Once inside the NHS cannot even keep its premises clean. One result is Clostridium difficile, a bacterial infection. In England in 2007 C Diff was mentioned on 5,465 death certificates being listed as the main cause of death on 2,298 of them. By contrast, in the same year, 47 British soldiers died in Iraq . Then there is Methicillin-resistant Staphylococcus aureus, MRSA for short. In 2007 MRSA was mentioned in 1,593 death certificates being given as the cause of death in nearly 500. Again, in 2007, 42 British soldiers died in Afghanistan.

If the unsanitary conditions don’t get you the treatment, or lack of it, might. For example, for all cancers 66.3 % of American men and 63.9 % of women survive more than five years. In Europe just 47.3% of men and 55.8% of women survive that long. Breast cancer mortality is 88% higher and Prostate cancer mortality is 604% higher in the U.K. Neither do these treatments bankrupt poor families. Out-of-pocket expenses by American patients are 12.6% of national health spending, lower than in Germany, Japan, Canada and most of Europe.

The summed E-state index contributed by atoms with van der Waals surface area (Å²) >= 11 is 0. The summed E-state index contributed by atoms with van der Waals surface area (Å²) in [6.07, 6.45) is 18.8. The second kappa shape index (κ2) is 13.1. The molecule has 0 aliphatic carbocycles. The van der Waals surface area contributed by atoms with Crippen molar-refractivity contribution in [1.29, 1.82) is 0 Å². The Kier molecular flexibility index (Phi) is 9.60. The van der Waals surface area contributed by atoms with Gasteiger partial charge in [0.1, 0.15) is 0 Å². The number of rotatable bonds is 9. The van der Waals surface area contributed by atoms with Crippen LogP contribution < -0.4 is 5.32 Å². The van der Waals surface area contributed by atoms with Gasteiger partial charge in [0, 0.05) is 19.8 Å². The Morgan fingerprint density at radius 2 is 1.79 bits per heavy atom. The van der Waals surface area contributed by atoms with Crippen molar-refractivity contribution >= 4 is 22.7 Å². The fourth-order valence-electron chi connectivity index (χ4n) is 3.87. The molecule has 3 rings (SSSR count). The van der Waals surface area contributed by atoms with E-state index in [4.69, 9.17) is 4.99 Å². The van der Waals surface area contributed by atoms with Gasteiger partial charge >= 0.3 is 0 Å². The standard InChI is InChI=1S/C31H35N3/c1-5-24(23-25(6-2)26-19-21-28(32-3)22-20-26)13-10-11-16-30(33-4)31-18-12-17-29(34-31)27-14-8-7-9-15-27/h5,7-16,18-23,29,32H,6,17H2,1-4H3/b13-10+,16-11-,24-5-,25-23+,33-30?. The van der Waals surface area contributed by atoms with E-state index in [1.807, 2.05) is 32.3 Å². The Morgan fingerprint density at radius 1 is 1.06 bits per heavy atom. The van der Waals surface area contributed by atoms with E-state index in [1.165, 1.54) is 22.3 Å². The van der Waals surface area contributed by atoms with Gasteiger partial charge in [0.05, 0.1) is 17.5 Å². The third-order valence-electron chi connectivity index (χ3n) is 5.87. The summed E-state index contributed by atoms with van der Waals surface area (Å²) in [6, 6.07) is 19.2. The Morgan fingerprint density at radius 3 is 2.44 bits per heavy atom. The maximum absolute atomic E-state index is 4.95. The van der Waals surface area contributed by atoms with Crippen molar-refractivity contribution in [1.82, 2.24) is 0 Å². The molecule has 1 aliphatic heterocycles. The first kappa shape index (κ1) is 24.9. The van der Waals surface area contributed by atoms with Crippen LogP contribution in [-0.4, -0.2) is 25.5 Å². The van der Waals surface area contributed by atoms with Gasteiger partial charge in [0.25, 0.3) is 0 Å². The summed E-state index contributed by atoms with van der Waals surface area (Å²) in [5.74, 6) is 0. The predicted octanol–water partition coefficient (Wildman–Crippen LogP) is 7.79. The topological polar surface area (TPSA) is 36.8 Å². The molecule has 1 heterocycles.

These are the facts that get lost in the debate about ‘Obamacare’. The primary aim of ‘reform’ is not to improve the health of the people, though its supporters no doubt believe this would follow, but to introduce ‘equality’. These moral considerations are far less quantifiable.

Earlier this year Conservative MEP Daniel Hannan was interviewed about the NHS on Fox News and called it a “60 year mistake” which he “wouldn’t wish it on anyone”. For this saying this the Health Secretary of the UK government branded Hannan “unpatriotic”. He didn’t say he was wrong, and any attempt to debate the NHS in the UK invites the charge that you want to see poor people die. Its often said that in secular Britain faith in the NHS is the closest thing we have to a religion these days. Indeed, to see the venom directed at Hannan was to see something not a million miles from the denunciations of the medieval church. But blind faith, even in socialism, is no substitute for reason.